Every month, we are highlighting “Our Garden Tour Stars” -- landscape architects, florists and interior designers who have participated in our annual Garden Tour and Showcase Estate at the Virginia Robinson Gardens. We want to let you know about these very talented designers, their inspirations, and their creations.
This month, we are featuring German florist Ines Garstecki, owner of Flowermaid.
We asked her these five questions:
1. How did you decide to become a floral designer?
My father was a flower breeder and developed new color combinations of carnations and chrysanthemums. When my brothers and I were little, he often took us along to his greenhouses, where we were allowed to play in the piles of soil. To this day, I absolutely love the smell in greenhouses. He died when I was 5, so I had this early experience with flowers when I was very young, but it stuck with me and eventually brought me back to it.
After high school, I went on to study marketing and advertising, and after a few other entry level jobs, I eventually ended up with a marketing career, overseeing the US market for a German software company as marketing director. After four years, I noticed my heart wasn’t in it, quit my job, traveled the world for seven months and then started Flowermaid when I returned in 2003.
2. Where do you find your inspiration?
I find my inspiration in nature, on the side of the road, gardens, fields, forests, water plants around lakes, etc. Nature is my happy place. Fortunately, the style of designs became much more loose and airy, mimicking how flowers actually grow naturally.
Flower design is a bit like fashion design. You have to be aware of new trends, and I like to evolve along with what style is in demand each year. And, even though I hate to admit it, Instagram is a great tool for research, as well as trend reports, (wedding) colors of the year, and sometimes even fashion trends.
3. Can you share some photos of your favorite floral arrangement(s) and/or projects you have worked on?
I love Garden Tour at VRG and the limitless possibilities that arise by being given one of the rooms to decorate. It's a dream for a floral designer to just splurge and not be limited by a client's budget.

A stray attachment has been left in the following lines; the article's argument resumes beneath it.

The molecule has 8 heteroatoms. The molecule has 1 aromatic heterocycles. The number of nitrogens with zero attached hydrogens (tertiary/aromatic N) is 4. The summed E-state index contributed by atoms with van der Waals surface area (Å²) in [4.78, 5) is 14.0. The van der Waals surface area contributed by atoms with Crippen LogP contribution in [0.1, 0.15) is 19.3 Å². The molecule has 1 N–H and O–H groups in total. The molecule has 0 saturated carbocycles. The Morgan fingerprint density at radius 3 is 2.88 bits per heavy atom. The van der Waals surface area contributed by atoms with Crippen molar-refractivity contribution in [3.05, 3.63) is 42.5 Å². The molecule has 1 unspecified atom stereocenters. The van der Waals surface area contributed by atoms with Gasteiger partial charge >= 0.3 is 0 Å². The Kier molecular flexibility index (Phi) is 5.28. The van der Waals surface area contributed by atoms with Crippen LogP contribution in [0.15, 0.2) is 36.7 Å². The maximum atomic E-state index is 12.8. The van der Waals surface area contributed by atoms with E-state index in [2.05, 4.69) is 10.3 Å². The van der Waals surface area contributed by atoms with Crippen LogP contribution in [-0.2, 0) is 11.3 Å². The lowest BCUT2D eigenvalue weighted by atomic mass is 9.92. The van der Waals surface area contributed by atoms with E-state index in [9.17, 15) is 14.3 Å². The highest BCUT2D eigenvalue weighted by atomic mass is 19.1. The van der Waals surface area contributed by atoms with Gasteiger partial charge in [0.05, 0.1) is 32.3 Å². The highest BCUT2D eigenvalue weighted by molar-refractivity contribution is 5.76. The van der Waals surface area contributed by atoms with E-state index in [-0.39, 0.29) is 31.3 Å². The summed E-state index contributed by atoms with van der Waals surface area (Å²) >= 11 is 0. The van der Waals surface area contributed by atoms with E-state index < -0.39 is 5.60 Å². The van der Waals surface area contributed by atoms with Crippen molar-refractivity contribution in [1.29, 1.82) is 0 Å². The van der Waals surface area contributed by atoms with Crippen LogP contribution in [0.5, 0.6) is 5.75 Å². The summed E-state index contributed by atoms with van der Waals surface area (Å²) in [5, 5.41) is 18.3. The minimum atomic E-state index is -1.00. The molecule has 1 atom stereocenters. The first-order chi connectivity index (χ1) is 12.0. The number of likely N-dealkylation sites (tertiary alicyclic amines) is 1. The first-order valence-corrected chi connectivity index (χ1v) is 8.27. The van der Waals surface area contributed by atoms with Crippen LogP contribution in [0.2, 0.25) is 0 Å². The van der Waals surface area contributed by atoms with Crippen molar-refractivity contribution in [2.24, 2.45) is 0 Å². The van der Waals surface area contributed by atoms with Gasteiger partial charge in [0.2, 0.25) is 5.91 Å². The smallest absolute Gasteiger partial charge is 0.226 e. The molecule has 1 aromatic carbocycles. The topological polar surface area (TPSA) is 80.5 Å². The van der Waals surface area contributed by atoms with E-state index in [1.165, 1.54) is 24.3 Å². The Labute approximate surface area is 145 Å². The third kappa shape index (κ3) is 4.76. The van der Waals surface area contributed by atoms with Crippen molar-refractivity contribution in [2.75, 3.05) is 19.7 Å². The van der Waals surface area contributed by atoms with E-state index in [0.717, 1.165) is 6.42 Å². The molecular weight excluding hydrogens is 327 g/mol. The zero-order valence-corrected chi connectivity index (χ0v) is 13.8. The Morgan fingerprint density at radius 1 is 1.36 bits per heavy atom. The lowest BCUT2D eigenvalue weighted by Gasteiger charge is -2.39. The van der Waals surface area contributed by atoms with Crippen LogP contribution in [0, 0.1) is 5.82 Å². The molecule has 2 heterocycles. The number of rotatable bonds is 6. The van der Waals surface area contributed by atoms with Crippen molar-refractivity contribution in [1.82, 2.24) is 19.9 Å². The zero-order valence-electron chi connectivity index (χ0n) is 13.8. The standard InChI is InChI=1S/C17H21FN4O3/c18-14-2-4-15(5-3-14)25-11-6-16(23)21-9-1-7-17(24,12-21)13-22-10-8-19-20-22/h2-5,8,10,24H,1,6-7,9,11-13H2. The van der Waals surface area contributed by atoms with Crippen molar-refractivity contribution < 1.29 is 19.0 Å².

To see captions, please click or hover over the photos with your mouse.
4. What is the book that inspires you the most?
It’s again more of a trend thing…different books inspired me to do different styles in past years. I used to do a lot of very modern events and pulled a lot of inspiration from Jeff Leatham’s book Flowers. For more European artfully constructed designs, I love Klaus Wagener’s book Floral Art. For current loose and airy designs, In Full Bloom by Gemma and Andrew Ingalls, is great. I also pull inspiration from interior designers like Kelly Wearstler, Carolyne Roehm, Tricia Guild, etc.
5. Choose a work of art and then design a floral arrangement inspired by it. Please send us a photo of the work of art, and a photo of your arrangement.
These images are actually from an actual event we had to create centerpieces for. The art piece is called White Painting from Mark Bradford. We used only white flowers for the centerpieces, spray-painted leaves and used white, bleached, and dried material. The art piece is done with a lot of layered (news) paper, so we even included flowers made out of newspaper in the arrangements.